2016 election

I, Virginia Bergman, pledge not to vote for a male presidential candidate in 2016 just because he's male.

Friday, November 30, 2007

On Universal Health Care, Obama Gives Aid and Comfort to the Enemies of Reform

As a former employee of one of the world’s largest insurance companies, I recall sitting in on workplace sessions in which management gave us talking points opposing the latest government-sponsored health insurance program to present to our state legislators. And of course, we were warned of the perils of socialized medicine. As I recall, we were even shown a film negatively portraying medical care under the Canadian system.

Later on, I began receiving notices of regular incremental increases in the cost to employees of our group health insurance at that same company. It’s my understanding that costs for both employees and retirees who opted to continue their group health insurance there have continued to rise.

That’s just one reason why health care coverage has become a major issue among Democratic candidates in the 2008 presidential campaign. In today’s NY Times, Paul Krugman describes how the left wing’s preferred candidate, Barrack Obama, has been resorting to right-wing rhetoric, akin to that of the corporate world, to promote his health care plan over those offered by Hillary Clinton and John Edwards:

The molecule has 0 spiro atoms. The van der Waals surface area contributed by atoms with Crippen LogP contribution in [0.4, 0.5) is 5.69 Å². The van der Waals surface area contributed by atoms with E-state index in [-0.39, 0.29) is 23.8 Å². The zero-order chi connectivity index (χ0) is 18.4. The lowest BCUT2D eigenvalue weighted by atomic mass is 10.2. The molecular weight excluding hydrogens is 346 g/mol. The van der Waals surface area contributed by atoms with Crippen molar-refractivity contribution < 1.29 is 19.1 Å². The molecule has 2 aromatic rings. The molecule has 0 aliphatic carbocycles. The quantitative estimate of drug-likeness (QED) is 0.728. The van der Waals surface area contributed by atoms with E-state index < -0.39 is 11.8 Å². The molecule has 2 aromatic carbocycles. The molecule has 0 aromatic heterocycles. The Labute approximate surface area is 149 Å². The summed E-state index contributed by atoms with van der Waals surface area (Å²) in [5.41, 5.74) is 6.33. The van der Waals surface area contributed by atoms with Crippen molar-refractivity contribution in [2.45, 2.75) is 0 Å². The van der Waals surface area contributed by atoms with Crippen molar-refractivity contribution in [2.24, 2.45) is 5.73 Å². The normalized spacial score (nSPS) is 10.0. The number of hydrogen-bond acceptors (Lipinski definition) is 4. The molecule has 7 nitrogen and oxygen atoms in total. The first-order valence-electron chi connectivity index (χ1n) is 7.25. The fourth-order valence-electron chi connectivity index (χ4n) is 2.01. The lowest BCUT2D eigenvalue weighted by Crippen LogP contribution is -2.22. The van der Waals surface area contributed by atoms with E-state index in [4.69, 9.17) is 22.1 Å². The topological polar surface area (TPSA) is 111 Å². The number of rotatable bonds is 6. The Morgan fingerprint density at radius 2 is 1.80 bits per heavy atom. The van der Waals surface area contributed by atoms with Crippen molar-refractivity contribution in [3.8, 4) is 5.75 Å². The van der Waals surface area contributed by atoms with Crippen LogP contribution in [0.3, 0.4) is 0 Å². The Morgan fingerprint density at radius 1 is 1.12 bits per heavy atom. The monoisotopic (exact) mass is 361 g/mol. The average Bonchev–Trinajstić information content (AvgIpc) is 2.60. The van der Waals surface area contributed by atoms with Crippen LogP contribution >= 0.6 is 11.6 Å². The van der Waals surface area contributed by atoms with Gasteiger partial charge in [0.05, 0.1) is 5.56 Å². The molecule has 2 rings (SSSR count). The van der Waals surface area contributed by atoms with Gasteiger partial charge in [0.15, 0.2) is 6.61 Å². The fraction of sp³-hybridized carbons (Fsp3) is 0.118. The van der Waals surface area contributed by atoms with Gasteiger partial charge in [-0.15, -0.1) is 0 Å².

“From the beginning,” Krugman says, “advocates of universal health care were troubled by the incompleteness of Barack Obama’s plan, which unlike those of his Democratic rivals wouldn’t cover everyone. But they were willing to cut Mr. Obama slack on the issue, assuming that in the end he would do the right thing.”

Krugman continues:

“Now, however, Mr. Obama is claiming that his plan’s weakness is actually a strength. What’s more, he’s doing the same thing in the health care debate he did when claiming that Social Security faces a “crisis” — attacking his rivals by echoing right-wing talking points.”

Krugman summarizes:

“What seems to have happened is that Mr. Obama’s caution, his reluctance to stake out a clearly partisan position, led him to propose a relatively weak, incomplete health care plan. Although he declared, in his speech announcing the plan, that “my plan begins by covering every American,” it didn’t — and he shied away from doing what was necessary to make his claim true.

“Now, in the effort to defend his plan’s weakness, he’s attacking his Democratic opponents from the right — and in so doing giving aid and comfort to the enemies of reform.”

That’s all we need this time around when true progressives in America have the opportunity to take back the White House and our country from the agenda of the radical right wing.

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